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As talk of an impending recession ramps up, articles about layoffs will soon also be a dime a dozen. While these articles will cover important topics, like how to plan for layoffs as a leader making cuts and what to do if you are personally impacted, I expect very few to speak to the managers and leaders facing the aftermath of layoffs. Particularly in larger companies, these individuals are often “informed” about layoffs to their team without having had a say in the decisions yet the burden of ongoing success for the team is still placed on their shoulders. These situations are rarely easy but there are a few key steps that can make leading in the aftermath of layoffs more successful: Acknowledge, Observe, and Adjust.
One of the crucial mistakes many managers make in the wake of layoffs is overlooking the emotional impact that the layoffs have on the employees who “survive”. Despite the frequent use of dramatic language, “survival” being a great example, many leaders expect their team members to simply feel grateful to have retained their jobs. Gratitude is often a part of the equation but there is rarely anything simple about the emotions associated with coming to work after layoffs are announced or go into effect.
The runup to layoffs is often shrouded in secrecy, catching almost everyone by surprise. This can leave the workplace, physical or virtual, feeling like a dystopian dreamscape as dazed employees wander the emptier halls or search in vain for “active” statuses. Layoffs almost always trigger high levels of disengagement in the remaining workforce and the most effective leaders begin the process of re-engagement simply by acknowledging the emotional turmoil running rampant in their teams.
Some employees will be grieving the loss of daily interaction with close friends. Others will immediately begin anticipating the next round. There will inevitably be anger and resentment. Pretending that these emotions are absent, or worse, actively denying them, will only exacerbate their impact. While there is no need to dwell excessively on the negative, managers who want to be effective moving forward will start by openly acknowledging the present. Talking to employees one on one and allowing space for employees to vent can bring the challenges facing the team’s engagement out into the open where they can be addressed.
While observation is inherently part of acknowledgement, there is an additional layer of observation necessary to successfully lead after layoffs. Although most organizations try to be thoughtful about who exactly is laid off, the theory and the reality of the capacity being lost often differ substantially. Sometimes there is simply no way to cleanly reduce resourcing in one area because team members support multiple initiatives. Often, however, there is invisible work happening that only becomes apparent after the person doing it leaves.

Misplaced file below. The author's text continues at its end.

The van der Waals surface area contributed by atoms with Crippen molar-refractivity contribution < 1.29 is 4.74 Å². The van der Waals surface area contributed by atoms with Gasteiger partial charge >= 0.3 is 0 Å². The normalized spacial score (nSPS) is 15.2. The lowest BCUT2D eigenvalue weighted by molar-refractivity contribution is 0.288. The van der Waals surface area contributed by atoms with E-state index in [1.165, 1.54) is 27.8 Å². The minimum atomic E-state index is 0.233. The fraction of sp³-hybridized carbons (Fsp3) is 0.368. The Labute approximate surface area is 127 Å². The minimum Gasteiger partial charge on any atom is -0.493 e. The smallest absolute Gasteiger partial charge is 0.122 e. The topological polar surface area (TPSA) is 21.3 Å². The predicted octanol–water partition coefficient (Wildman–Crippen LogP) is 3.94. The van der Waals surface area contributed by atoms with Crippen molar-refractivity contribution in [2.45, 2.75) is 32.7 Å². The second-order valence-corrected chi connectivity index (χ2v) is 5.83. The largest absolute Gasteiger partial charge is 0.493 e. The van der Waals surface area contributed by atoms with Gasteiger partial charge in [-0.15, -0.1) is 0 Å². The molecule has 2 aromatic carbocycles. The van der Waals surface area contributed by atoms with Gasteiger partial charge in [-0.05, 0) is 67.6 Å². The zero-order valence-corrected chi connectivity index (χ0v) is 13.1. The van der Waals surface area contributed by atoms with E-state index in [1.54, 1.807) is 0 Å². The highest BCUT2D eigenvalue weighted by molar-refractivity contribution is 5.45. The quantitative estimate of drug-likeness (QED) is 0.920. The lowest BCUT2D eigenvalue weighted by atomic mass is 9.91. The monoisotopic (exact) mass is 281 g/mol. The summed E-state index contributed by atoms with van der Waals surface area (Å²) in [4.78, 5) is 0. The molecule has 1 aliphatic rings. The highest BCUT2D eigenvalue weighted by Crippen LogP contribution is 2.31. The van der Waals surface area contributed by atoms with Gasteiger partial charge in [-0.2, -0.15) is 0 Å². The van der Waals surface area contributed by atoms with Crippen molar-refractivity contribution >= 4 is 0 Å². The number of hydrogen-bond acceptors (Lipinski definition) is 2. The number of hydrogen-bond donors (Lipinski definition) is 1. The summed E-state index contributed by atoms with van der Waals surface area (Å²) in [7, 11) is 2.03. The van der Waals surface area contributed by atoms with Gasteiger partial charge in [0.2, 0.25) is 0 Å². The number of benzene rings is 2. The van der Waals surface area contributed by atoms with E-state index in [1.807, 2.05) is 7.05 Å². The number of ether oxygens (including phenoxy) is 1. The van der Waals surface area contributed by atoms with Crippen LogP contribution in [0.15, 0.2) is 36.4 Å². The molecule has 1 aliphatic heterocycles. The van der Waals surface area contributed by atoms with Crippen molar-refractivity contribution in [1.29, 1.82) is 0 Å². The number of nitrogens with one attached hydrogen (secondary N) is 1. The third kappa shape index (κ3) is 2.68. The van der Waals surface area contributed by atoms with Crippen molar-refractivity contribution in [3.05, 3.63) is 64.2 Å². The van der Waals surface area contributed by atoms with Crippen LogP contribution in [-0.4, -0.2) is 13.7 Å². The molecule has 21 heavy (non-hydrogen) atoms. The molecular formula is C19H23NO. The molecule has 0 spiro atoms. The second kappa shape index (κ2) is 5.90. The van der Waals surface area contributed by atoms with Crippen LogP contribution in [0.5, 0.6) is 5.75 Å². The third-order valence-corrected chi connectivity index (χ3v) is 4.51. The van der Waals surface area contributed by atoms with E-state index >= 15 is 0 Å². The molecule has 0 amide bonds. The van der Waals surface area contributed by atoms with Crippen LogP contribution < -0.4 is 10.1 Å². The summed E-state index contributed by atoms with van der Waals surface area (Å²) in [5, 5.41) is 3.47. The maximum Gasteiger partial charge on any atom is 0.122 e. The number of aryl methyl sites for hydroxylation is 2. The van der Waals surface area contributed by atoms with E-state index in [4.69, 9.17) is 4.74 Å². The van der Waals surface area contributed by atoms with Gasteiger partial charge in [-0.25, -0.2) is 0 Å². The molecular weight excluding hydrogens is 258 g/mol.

My favorite illustration of invisible work in the corporate setting comes from an episode of The Office called The Return. When Michael Scott, manager of the office, bemoans janitorial changes that are killing the plants and stopping his toys from being “delightfully arranged” each morning, the audience sees that a recently fired employee (Dwight) was actually doing the watering and arranging. Dwight’s small contributions each day were bringing joy and inspiration to his colleagues, magnifying his impact in a way that only became obvious when he was no longer part of the team.
Regardless of whether the layoffs are impacting visible or invisible work, the chances that the impacts will be exactly as anticipated are incredibly low. Taking the time as a leader to observe the actual impact to team members, group dynamics, and daily work is crucial to effectively supporting the new team.
Immediate adjustments in the aftermath of layoffs are inevitable. What I often see overlooked, however, are the adjustments that need to be made a few weeks or months down the line. Acknowledging and Observing take time and benefit no one without Adjustments being made based on the new reality.
The resulting changes may be subtle, such as stepping in to get the team laughing more often after realizing that the group cheerleader was caught by the layoffs. Or the adjustment might take a more concerted effort, such as negotiating with senior leaders to adapt team goals based on realistic post-layoffs capacity. These conversations are often tough and will go much more smoothly once there is observational data to back up the ask. Simply saying, “we had layoffs” is usually insufficient to convince reluctant leaders to adapt their expectations but when you can point to the updated velocity or measured impact, the conversation can be much smoother.
Whatever the necessary adjustments are, remembering that they are coming and actively planning to put in the time and energy to make them will benefit the entire team. Some will happen automatically but for those few that require active effort, setting a reminder to truly reflect on the team needs will go a long way towards setting your post-layoff employees up for success.
What happens after adjustments have been made? The cycle begins again. Even if no additional layoffs have taken place, emotions will likely continue to evolve, the full impact of the layoffs will continue to be unveiled, and adjustments will be needed all over again. Leadership is an ongoing process that requires dedication and flexibility.
Of course, these insights are nothing new but hopefully having them laid out clearly and specifically as a step by step process will help more leaders confidently guide their teams through the complicated aftermath of layoffs.